Three nuns and three women accompanying them have been released, after being held in captivity for almost two months.
The women were kidnapped from their residence in Nigeria on November 13, 2017 with their abducters escaping on a speedboat to an unknown location.
The Sisters, who are members of the Eucharistic Heart of Jesus (EHJ) convent in Edo state, in the south of Nigeria.
The convent was later hit with a $55,000 dollar ransom for the return of the six women, however the mother superior at the convent, Sr Agatha Osarekho, state that no money was ever given. “No ransom was paid,” she said. “Well, we know that [the police] did their best because they are aware. They had to do their work.
“The most important thing is that our Sisters are out.
“We are happy; to God be the glory! One was released [Saturday] and the others were also released today [Sunday].
“They are fine and are receiving some medical checkup in a hospital.”
Sr Agatha said the three women accompanying the Sisters that were also kidnapped will be helped to ‘settle down’ prior to being reunited with their own families.
“Their families have been anxious,” she said. “So, we will get the sisters to speak with them.”
The kidnapped women were freed during a police operation but the gunmen got away, according to police commissioner Johnson Kokumo, who noted they ‘closed in on the daredevil kidnappers’, giving them ‘no other option than to release the reverend Sisters’.
“We thank all the men and women of goodwill who worked and prayed tirelessly behind the scenes for the release of our Sisters,” Fr Kevin Oselumhense Anetor, of Uromi Diocese, said on Facebook. “We thank the mother superior of the EHJ for her patience and strong will, and her Sisters for their solidarity during these days of trial.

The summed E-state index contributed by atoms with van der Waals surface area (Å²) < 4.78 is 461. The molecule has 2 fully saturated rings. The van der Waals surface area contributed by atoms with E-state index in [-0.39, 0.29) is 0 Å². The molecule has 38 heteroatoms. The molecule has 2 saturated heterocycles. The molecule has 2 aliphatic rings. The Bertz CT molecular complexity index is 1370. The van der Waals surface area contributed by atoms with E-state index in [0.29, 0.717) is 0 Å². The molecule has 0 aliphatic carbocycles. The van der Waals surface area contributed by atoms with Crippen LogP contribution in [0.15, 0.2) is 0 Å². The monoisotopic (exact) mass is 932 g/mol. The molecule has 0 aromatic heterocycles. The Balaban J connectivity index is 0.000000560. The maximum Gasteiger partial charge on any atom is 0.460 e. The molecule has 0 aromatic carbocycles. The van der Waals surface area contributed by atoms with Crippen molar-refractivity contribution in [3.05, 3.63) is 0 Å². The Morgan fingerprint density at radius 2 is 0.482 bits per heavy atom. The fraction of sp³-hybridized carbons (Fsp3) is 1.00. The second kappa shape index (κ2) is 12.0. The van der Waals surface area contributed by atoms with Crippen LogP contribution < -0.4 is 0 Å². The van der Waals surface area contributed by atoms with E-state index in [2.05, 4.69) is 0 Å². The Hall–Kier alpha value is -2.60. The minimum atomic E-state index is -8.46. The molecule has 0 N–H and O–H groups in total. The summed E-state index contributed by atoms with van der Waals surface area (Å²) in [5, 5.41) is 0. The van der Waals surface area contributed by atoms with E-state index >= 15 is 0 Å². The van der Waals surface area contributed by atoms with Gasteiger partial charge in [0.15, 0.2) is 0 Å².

“We thank the Catholic Archdioceses of Benin and Lagos for their support and prayers, and indeed the Catholic and non-Catholic world, for their vigilance and prayers.
“We also thank YOU, yes YOU, for your active participation on social media. Your thousands of comments, shares, and prayers went a long way.”
The incident rocked the Catholic Church in Nigeria, as Archbishop Alfred Martion of Lagos considered whether authorities were making enough effort to secure the nun’s release.
The Nigerian Bishops’ Conference also released a statement on the kidnappings in December last year, writing that ‘agents of darkness continue to hold our people to ransom through kidnapping, armed robbery and other dehumanising activities’.
They were supported by Pope Francis, who noted he was praying both for them and ‘all the other people who find themselves in this painful situation’.
“From the heart, I unite myself to the appeal of the bishops of Nigeria for the liberation of the six Sisters of the Eucharistic Heart of Jesus, kidnapped roughly a month ago from the convent in Iguoriakhi,” the Pope said on December 17.
Nigeria has seen a number of kidnappings of clergy and the consecrated religious, which has grown to be a means of income for abducters.
63-year-old Fr Maurizio Pallù, an Italian priest serving in Nigeria, was taken in October by kidnappers in the country’s Benin City, while on September 1 Fr Cyriacus Onunkwo was abducted by gunmen from his car in a village in Imo state and Fr Jude Udokwu was attacked by the same group earlier in the day but was able to escape.
A communique was released following the annual general and meeting of Justice Development and Peace Commissions/Caritas Nigeria in 2017, urging the government to make more effort to halt clergy and religious kidnappings.
Church leaders noted their sadness at the ‘re-emergence of kidnappings across the country’, and as a result clergy and religious were becoming an ‘endangered species’.
“Unfortunately, even the poor among us are no longer safe,” they said. “This has brought tension as no one is safe on our roads and at home.
“We therefore call on the government whose primary responsibility it is to secure lives and property to declare a state of emergency on this very critical security issue.”